Russia set to deploy S-400 missile systems on Turkmen Mountain

Russia set to deploy S-400 missile systems on Turkmen Mountain

Russia takes new steps to deploy further advanced defense system on edge of Syrian border with Turkey after previous S-400 missile deployment in the regime stronghold

News Service Yeni Şafak
Russia is set to deploy S-400 missiles near the Syrian port city of Latakia, located just 80 kilometers from the Turkish border.

After deployment of the sophisticated S-400 missiles at Khmeimim airbase near the coastal city, Russia have prepared to take another step to establish an advanced defense system, also on Turkmen Mountain, in northern Latakia.

Turkmen sources told a Yeni Şafak reporter in the region that Moscow has taken preliminary measures to deploy the defense system in the town of Salma, a town seized by pro-government forces on January 12. The Russian military has planned to establish a special area in north of Salma to activate its air defense system, the sources said.

Intelligence officials, sent by Moscow, have installed listening stations in the towns of Gimam and 45 Hill as part of the efforts to deploy the advance defense system on the edge of Turkey's border. Earlier this week, an expert delegation flew from Moscow to Latakia to inspect works pertaining to the listening stations, where Russian agents will be on duty.

Meanwhile, Syria's largest rebel group, Free Syrian Army,(FAS), closely follow Russian's efforts to deploy the latest generation of the anti-aircraft systems on Turkmen Mountain. “Russia is eager to be a permanent force on Turkmen Mountain in order to ensure the security of its air force near Latakia," the Chief of Free Syrian Army, Ahmet Berri, told Yeni Şafak's reporter.

“That's why they began to set up listening stations in Gımam and 45 Hill, the two locations at the highest elevations of Turkmen Mountain."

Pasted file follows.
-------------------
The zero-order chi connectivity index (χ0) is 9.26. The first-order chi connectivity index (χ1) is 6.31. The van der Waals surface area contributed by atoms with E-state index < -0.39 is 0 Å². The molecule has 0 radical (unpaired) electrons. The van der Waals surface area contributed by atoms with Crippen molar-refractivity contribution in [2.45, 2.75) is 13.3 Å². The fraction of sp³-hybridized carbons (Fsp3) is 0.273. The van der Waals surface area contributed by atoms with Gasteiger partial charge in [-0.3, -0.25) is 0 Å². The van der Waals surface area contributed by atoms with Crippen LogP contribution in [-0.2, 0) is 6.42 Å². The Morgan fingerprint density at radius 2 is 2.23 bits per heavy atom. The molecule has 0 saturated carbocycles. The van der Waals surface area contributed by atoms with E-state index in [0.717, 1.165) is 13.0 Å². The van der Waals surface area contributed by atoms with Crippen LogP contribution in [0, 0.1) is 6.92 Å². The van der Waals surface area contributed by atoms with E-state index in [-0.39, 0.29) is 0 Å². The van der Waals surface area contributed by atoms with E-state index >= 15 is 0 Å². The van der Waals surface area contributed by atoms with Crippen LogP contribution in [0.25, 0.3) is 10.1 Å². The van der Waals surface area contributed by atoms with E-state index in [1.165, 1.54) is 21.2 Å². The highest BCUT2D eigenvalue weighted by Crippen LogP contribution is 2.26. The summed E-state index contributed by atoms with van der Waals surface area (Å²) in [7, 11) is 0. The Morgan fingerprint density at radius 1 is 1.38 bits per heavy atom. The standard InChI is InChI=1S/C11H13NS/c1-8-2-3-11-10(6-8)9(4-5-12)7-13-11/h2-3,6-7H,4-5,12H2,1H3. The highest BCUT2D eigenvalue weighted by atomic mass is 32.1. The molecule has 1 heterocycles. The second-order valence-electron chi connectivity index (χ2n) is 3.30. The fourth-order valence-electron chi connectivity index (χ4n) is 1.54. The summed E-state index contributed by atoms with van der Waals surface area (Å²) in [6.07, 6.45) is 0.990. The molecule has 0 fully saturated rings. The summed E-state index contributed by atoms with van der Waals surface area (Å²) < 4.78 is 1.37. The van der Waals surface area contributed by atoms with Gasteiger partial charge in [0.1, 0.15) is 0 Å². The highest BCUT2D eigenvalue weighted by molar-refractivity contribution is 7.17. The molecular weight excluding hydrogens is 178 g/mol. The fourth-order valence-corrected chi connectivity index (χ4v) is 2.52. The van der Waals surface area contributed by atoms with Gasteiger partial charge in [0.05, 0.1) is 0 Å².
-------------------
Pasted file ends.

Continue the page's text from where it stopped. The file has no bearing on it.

The recent reports say that pro-government Syrian forces recaptured more than 25 rebel-held targets in the last two months with the help of Russian air strikes. The Syrian military, also backed by Shia militia, has gained further ground in rural parts of Latakia, the regime's stronghold. After the fall of Salma, pro-regime troops have also took control of the major rebel-held town of Rabia in recent days. The recapture of Rabia has been a great victory for Assad's troops, aligned with Iran-backed militia in its fighting against rebel forces.

The S-400 is one of Russia's most sophisticated air defense systems, with an extraordinary reach. From the Khmeimim airbase near Latakia, the surface-to-air missiles could strike targets in Syria, northern parts of Jordan and Israel, entire Lebanon and a certain portion of Turkish provinces including Adana, Mersin, Hatay, Antalya, Şanlıurfa, Mardin, Gaziantep and Konya.

Turkey says the Russian warplane was shot down for violating Turkish airspace, despite repeated warnings, while Moscow denies leaving Syrian territory.

Officials in Ankara are worried over reports that Russia will set up a military base in Haseke, a city controlled by Syrian Kurdish Democratic Union Party (PYD). Russian has also created a military base in a rural part of northern Syria. Authorities in Ankara consider Moscow's steps a retaliation which will escalate further tension in the region.

Moscow has a naval facility in Tartus which is a leased Russian Navy military installation in the port city of Tartus on the coast of Mediterranean Sea. Russia uses this military facility to deploy war ships sent to support its closest ally in the Middle East. An estimated 1,700 Russian military personnel are on duty to support Assad's regime in the ongoing conflict.


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